Scott McLemee

Scott McLemee is the Intellectual Affairs columnist for Inside Higher Ed. In 2008, he began a three-year term on the board of directors of the National Book Critics Circle. From 1995 until 2001, he was contributing editor for Lingua Franca. Between 2001 and 2005, he covered scholarship in the humanities as senior writer at The Chronicle of Higher Education. In 2005, he helped start the online news journal Inside Higher Ed, where he serves as Essayist at Large, writing a weekly column called Intellectual Affairs. His reviews, essays, and interviews have appeared in The New York Times, The Washington Post, The Boston Globe, The Nation, Newsday, Bookforum, The Common Review, and numerous other publications. In 2004, he received the Nona Balakian Citation for Excellence in Reviewing from the National Book Critics Circle. He has given papers or been an invited speaker at meetings of the American Political Science Association, the Cultural Studies Association, the Modern Language Association, and the Organization of American Historians.

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Most Recent Articles

November 15, 2017
Scott McLemee reviews The Acceleration of Cultural Change: From Ancestors to Algorithms, in which social networks, big data, memes and the like are presented as extreme cases of the creative and disruptive potentials or our tool-oriented species.
November 8, 2017
Scott McLemee examines The Trump Presidency: Outsider in the Oval Office, the first book about Trump's first year in office to be published by a scholarly press.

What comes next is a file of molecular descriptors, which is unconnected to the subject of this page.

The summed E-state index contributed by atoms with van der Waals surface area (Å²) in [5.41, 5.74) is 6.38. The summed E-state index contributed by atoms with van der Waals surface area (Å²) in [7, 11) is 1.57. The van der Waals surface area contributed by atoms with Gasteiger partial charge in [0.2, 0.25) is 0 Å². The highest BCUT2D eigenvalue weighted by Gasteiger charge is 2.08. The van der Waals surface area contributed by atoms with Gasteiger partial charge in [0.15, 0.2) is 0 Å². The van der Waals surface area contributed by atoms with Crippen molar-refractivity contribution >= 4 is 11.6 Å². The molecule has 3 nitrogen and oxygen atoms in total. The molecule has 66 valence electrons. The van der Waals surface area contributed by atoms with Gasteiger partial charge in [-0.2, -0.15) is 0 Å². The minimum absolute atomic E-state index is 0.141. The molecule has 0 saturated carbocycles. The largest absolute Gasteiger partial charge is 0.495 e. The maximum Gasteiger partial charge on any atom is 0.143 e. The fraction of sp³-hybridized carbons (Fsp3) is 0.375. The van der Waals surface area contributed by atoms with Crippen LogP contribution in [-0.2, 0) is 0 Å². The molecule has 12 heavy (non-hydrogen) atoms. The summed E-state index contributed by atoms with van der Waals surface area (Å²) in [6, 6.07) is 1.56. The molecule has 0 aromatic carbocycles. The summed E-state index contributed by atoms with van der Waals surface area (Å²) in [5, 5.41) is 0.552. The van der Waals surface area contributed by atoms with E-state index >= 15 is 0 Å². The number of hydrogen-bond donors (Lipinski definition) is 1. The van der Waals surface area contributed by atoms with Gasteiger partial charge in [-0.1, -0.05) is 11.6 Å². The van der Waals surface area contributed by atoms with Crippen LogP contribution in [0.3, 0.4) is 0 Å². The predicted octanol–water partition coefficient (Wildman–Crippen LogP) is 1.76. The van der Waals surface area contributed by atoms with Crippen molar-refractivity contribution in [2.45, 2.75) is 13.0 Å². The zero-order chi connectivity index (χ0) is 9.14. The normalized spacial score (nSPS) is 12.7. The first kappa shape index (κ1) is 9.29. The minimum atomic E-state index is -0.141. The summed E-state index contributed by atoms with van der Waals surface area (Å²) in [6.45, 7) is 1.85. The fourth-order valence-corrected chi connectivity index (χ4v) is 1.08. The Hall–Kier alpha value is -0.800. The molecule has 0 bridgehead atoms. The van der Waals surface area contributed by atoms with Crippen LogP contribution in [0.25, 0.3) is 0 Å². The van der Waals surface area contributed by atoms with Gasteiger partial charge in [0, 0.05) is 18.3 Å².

November 1, 2017
In We Demand: The University and Student Protests, Roderick A. Ferguson's understanding of the campus activism of the 1960s and ’70s rests on a clear sense of the university as a crucial part of the social machine, writes Scott McLemee.
October 25, 2017
Scott McLemee highlights a half dozen catch-phrases that have significantly overstayed their welcome.
October 11, 2017
Claire D. Clark’s The Recovery Revolution traces the history of therapies that help drug users recover from addiction, sometimes with contradictory and controversial practices, Scott McLemee writes.
October 4, 2017
In one of her essays Joan Didion recalls living in the 1960s in “a part of Hollywood that had once been expensive and was now described by one of my acquaintances as a ‘senseless-killing neighborhood.’” In context this is one of many little details evoking a mood of anomie (of disintegration, personal and cultural) with a hint of the Manson family somewhere upwind, performing its psychedelic-apocalyptic rituals to prepare for whatever the Beatles have commanded of them.
September 27, 2017
Nathan Kravis’s On the Couch: A Repressed History of the Analytic Couch From Plato to Freud examines why that piece of furniture ever entered the analytic tradition and how its efficacy and centrality have now come under scrutiny, writes Scott McLemee.
September 20, 2017
Without expecting it, and even without recognizing it at first, I found myself standing in front of the Unabomber’s cabin a couple of years ago. Not in its original setting, of course. When the Federal Bureau of Investigation arrested Theodore Kaczynski outside Lincoln, Montana in 1996, it seized as evidence not only his papers and bomb-making materials but the building itself, which is now on display at the Newseum in downtown Washington, DC as part of an exhibition on the media and the FBI.
September 13, 2017
For the moment, anyway, the subtitle of Debora Diniz’s Zika: From the Brazilian Backlands to Global Threat (Zed, distributed by University of Chicago Press) looks like the warning sign, glimpsed in a rear-view mirror, for a danger no longer on the road ahead.
September 6, 2017
The digital-humanities aspect is hardly the most interesting thing about Emily Skidmore's True Sex: The Lives of Trans Men at the Turn of the Twentieth Century (NYU Press), but it's the whole project's sine qua non.

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